But while his collective work as a character actor is solid, he especially stands out on Silicon Valley, as either the brunt of everyone’s joke (“Retarded Frankenstein, AIDS Lady, Effeminate K.D. Lang”) or as the one delivering the best lines with dead-pan inflection (“Are we to understand you did not ‘crush it’ in 2012?”). While creator Mike Judge has clearly been trying to pitch Richard as the heart of the show this season, especially with the Pied Piper CEO’s pension for making wrong decisions at the expense of doing what is “right,” Jared has sacrificed more in the name of Pied Piper, specifically his name (he goes by “Jared,” but his real name is Donald) and having a place to live (he resided in the Pied Piper garage for a while). Plus, he cares just as much as Richard, if not more, about the company’s success, which comes across in his positivity and even his purposeful use of the SWOT board (strengths, weaknesses, opportunities, and threats).

Of course, I’m talking a lot about the character like he’s real, which is a testament to Woods’ work. T.J. Miller is the show’s best bet for a Best Supporting Actor Comedy Emmy nomination, but Jared may be the best supporting character on the show.

You can put him in the Strengths bucket.

The Best Reality Show Host is an Emmy category that seems on the brink of extinction. Its debut in the late-2000s during the boom of reality television essentially demanded awards recognition for a medium that was in the early throes of drowning us all. The category has been dominated by competition series on major networks, and Ryan Seacrest has been nominated almost every year. While cooking shows and singing competitions dominate the category, I plead and implore voters to nominate someone who has created one of the most successful and talked about reality shows of all time: RuPaul of RuPaul’s Drag Race.

It should be no surprise that I am going to baton for RuPaul. I’ve been a devoted fan since the show literally put LOGO TV on the map back in 2009. In its first season, there were only nine contestants, and the camera had such a gauzy haze to it that people (Ru herself) joked that there was two inches of Vaseline applied to the lens to hide everyone’s flaws. By the time the show returned for a second season, the show was a hit and on its way to becoming one of the biggest social media sensations in recent reality show history.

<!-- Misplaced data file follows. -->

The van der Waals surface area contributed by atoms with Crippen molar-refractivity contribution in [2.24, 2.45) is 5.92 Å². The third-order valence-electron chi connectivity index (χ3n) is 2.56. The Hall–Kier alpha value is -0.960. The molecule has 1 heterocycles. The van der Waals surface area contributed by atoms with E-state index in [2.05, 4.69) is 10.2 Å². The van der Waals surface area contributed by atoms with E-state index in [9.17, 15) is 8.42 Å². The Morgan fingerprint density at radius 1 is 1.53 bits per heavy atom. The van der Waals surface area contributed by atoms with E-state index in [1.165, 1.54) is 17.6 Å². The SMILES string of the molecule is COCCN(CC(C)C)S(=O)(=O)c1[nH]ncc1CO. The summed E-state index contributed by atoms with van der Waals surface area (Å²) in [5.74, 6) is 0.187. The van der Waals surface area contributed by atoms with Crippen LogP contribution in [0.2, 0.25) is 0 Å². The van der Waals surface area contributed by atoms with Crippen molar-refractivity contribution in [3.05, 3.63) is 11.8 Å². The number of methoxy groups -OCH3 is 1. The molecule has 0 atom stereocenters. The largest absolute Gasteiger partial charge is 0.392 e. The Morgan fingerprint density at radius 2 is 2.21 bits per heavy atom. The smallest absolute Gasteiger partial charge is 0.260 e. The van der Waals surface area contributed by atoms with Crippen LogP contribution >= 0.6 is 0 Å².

With every passing season, the ratings for this sequined train have risen, and that’s mainly because of the star at the helm: Mama Ru. Sure, the vibrant contestants and their antics make audiences tune in week to week, but RuPaul herself is the genius behind all the tuckery and insanity that happens on the show. She handpicks every single drag performer that appears on her show, and that’s because she sees something special in every one of the designated queens she brings on to her program. There are performers who audition every single season (this season’s Mrs. Kasha Davis submitted a tape every year), but she won’t select someone until they show who they truly are in the audition process.

When it comes right down to it, RuPaul is two hosts in one beautiful, doesn’t-need-to-be-airbrushed package. She’s father and mother. Teacher and guidance counselor. She serves up comfort and tough love simultaneously, and I think she goes out of her way for these performers with legitimate love and support. When she hands you the opportunity to be on Drag Race, she expects you to go out of your way to make the best of your own time. RuPaul won’t simply hand you a golden ticket, because she knows you won’t learn from that. You need to work your ass off in these ridiculous challenges, and that light at the end of the tunnel is a better performer and, ultimately, a better person.

Every time RuPaul walks around the Werk Room at the beginning of each episode (dressed as himself, RuPaul Charles), he is trying to get the gears turning in your head. Hell, he sometimes just wants to mess with your head. He knows you’re standing on the edge of the cliff, and he’s going to give you a slight nudge just to see if your toenails are dug far enough into the sand. You better be holding onto dear life, because he wants to see how much you want it. RuPaul isn’t going to hand over a check for $100,000 and the title of America’s Next Drag Superstar without knowing you will work tooth and painted nail to know that you deserve it.